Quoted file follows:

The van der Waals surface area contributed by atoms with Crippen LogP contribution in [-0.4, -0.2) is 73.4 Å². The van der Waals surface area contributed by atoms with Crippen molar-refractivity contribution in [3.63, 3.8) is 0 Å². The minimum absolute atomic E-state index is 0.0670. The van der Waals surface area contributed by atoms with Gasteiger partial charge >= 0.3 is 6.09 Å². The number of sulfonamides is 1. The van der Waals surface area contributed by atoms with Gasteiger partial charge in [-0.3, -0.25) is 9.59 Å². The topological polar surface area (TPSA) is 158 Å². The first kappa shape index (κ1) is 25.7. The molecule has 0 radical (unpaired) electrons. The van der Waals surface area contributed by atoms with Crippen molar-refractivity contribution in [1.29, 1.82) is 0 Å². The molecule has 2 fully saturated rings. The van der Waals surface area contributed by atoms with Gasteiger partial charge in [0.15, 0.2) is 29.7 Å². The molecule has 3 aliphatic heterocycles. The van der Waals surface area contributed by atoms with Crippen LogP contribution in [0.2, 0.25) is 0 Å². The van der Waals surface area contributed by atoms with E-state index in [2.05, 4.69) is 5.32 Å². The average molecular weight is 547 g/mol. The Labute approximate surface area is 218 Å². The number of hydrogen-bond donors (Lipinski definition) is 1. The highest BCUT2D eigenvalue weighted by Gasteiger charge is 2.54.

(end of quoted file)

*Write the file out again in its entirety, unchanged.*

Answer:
The van der Waals surface area contributed by atoms with Crippen LogP contribution in [-0.4, -0.2) is 73.4 Å². The van der Waals surface area contributed by atoms with Crippen molar-refractivity contribution in [3.63, 3.8) is 0 Å². The minimum absolute atomic E-state index is 0.0670. The van der Waals surface area contributed by atoms with Gasteiger partial charge >= 0.3 is 6.09 Å². The number of sulfonamides is 1. The van der Waals surface area contributed by atoms with Gasteiger partial charge in [-0.3, -0.25) is 9.59 Å². The topological polar surface area (TPSA) is 158 Å². The first kappa shape index (κ1) is 25.7. The molecule has 0 radical (unpaired) electrons. The van der Waals surface area contributed by atoms with Crippen molar-refractivity contribution in [1.29, 1.82) is 0 Å². The molecule has 2 fully saturated rings. The van der Waals surface area contributed by atoms with Gasteiger partial charge in [0.15, 0.2) is 29.7 Å². The molecule has 3 aliphatic heterocycles. The van der Waals surface area contributed by atoms with Crippen LogP contribution in [0.2, 0.25) is 0 Å². The van der Waals surface area contributed by atoms with E-state index in [2.05, 4.69) is 5.32 Å². The average molecular weight is 547 g/mol. The Labute approximate surface area is 218 Å². The number of hydrogen-bond donors (Lipinski definition) is 1. The highest BCUT2D eigenvalue weighted by Gasteiger charge is 2.54.